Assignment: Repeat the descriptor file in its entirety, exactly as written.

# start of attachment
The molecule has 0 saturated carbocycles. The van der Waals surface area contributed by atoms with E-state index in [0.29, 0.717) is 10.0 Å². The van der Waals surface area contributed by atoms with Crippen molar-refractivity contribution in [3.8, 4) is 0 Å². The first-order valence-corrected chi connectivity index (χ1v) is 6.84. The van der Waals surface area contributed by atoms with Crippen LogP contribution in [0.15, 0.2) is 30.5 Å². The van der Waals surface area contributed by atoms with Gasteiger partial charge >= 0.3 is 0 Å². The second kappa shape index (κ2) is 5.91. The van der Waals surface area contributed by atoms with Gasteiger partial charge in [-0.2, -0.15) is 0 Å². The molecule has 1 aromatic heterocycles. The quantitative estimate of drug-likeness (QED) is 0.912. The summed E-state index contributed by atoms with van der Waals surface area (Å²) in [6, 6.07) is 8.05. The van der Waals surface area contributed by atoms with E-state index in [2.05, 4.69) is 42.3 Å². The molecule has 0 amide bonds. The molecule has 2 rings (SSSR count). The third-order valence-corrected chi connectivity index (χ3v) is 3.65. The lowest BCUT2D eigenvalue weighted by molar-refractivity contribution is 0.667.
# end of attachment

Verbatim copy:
The molecule has 0 saturated carbocycles. The van der Waals surface area contributed by atoms with E-state index in [0.29, 0.717) is 10.0 Å². The van der Waals surface area contributed by atoms with Crippen molar-refractivity contribution in [3.8, 4) is 0 Å². The first-order valence-corrected chi connectivity index (χ1v) is 6.84. The van der Waals surface area contributed by atoms with Crippen LogP contribution in [0.15, 0.2) is 30.5 Å². The van der Waals surface area contributed by atoms with Gasteiger partial charge >= 0.3 is 0 Å². The second kappa shape index (κ2) is 5.91. The van der Waals surface area contributed by atoms with Gasteiger partial charge in [-0.2, -0.15) is 0 Å². The molecule has 1 aromatic heterocycles. The quantitative estimate of drug-likeness (QED) is 0.912. The summed E-state index contributed by atoms with van der Waals surface area (Å²) in [6, 6.07) is 8.05. The van der Waals surface area contributed by atoms with E-state index in [2.05, 4.69) is 42.3 Å². The molecule has 0 amide bonds. The molecule has 2 rings (SSSR count). The third-order valence-corrected chi connectivity index (χ3v) is 3.65. The lowest BCUT2D eigenvalue weighted by molar-refractivity contribution is 0.667.